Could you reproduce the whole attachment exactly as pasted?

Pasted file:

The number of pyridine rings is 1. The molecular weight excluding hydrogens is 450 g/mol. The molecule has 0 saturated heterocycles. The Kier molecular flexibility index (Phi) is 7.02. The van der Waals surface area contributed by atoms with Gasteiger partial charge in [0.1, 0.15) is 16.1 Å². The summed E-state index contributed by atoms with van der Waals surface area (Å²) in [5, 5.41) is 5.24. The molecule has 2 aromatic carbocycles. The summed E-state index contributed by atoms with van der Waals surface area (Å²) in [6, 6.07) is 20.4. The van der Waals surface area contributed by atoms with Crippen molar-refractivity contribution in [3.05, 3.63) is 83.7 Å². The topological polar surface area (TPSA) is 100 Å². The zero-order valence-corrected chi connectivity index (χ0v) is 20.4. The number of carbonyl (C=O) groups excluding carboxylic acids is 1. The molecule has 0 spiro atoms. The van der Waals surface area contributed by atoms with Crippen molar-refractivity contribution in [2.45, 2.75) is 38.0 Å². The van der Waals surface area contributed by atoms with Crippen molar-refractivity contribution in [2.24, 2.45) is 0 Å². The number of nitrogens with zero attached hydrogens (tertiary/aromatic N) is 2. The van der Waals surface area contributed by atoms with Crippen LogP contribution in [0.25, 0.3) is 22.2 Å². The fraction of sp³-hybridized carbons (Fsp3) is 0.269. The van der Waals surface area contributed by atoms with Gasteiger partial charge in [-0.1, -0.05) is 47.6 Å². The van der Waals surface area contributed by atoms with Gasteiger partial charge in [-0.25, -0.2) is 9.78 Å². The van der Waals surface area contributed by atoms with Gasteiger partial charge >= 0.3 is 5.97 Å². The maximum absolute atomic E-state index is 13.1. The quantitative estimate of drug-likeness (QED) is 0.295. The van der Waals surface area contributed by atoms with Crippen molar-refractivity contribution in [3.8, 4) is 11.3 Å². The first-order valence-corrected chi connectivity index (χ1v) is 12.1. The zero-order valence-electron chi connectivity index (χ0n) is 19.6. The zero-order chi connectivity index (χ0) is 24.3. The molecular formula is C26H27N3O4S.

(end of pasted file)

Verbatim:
The number of pyridine rings is 1. The molecular weight excluding hydrogens is 450 g/mol. The molecule has 0 saturated heterocycles. The Kier molecular flexibility index (Phi) is 7.02. The van der Waals surface area contributed by atoms with Gasteiger partial charge in [0.1, 0.15) is 16.1 Å². The summed E-state index contributed by atoms with van der Waals surface area (Å²) in [5, 5.41) is 5.24. The molecule has 2 aromatic carbocycles. The summed E-state index contributed by atoms with van der Waals surface area (Å²) in [6, 6.07) is 20.4. The van der Waals surface area contributed by atoms with Crippen molar-refractivity contribution in [3.05, 3.63) is 83.7 Å². The topological polar surface area (TPSA) is 100 Å². The zero-order valence-corrected chi connectivity index (χ0v) is 20.4. The number of carbonyl (C=O) groups excluding carboxylic acids is 1. The molecule has 0 spiro atoms. The van der Waals surface area contributed by atoms with Crippen molar-refractivity contribution in [2.45, 2.75) is 38.0 Å². The van der Waals surface area contributed by atoms with Crippen molar-refractivity contribution in [2.24, 2.45) is 0 Å². The number of nitrogens with zero attached hydrogens (tertiary/aromatic N) is 2. The van der Waals surface area contributed by atoms with Crippen LogP contribution in [0.25, 0.3) is 22.2 Å². The fraction of sp³-hybridized carbons (Fsp3) is 0.269. The van der Waals surface area contributed by atoms with Gasteiger partial charge in [-0.1, -0.05) is 47.6 Å². The van der Waals surface area contributed by atoms with Gasteiger partial charge in [-0.25, -0.2) is 9.78 Å². The van der Waals surface area contributed by atoms with Gasteiger partial charge >= 0.3 is 5.97 Å². The maximum absolute atomic E-state index is 13.1. The quantitative estimate of drug-likeness (QED) is 0.295. The van der Waals surface area contributed by atoms with Crippen molar-refractivity contribution in [3.8, 4) is 11.3 Å². The first-order valence-corrected chi connectivity index (χ1v) is 12.1. The zero-order valence-electron chi connectivity index (χ0n) is 19.6. The zero-order chi connectivity index (χ0) is 24.3. The molecular formula is C26H27N3O4S.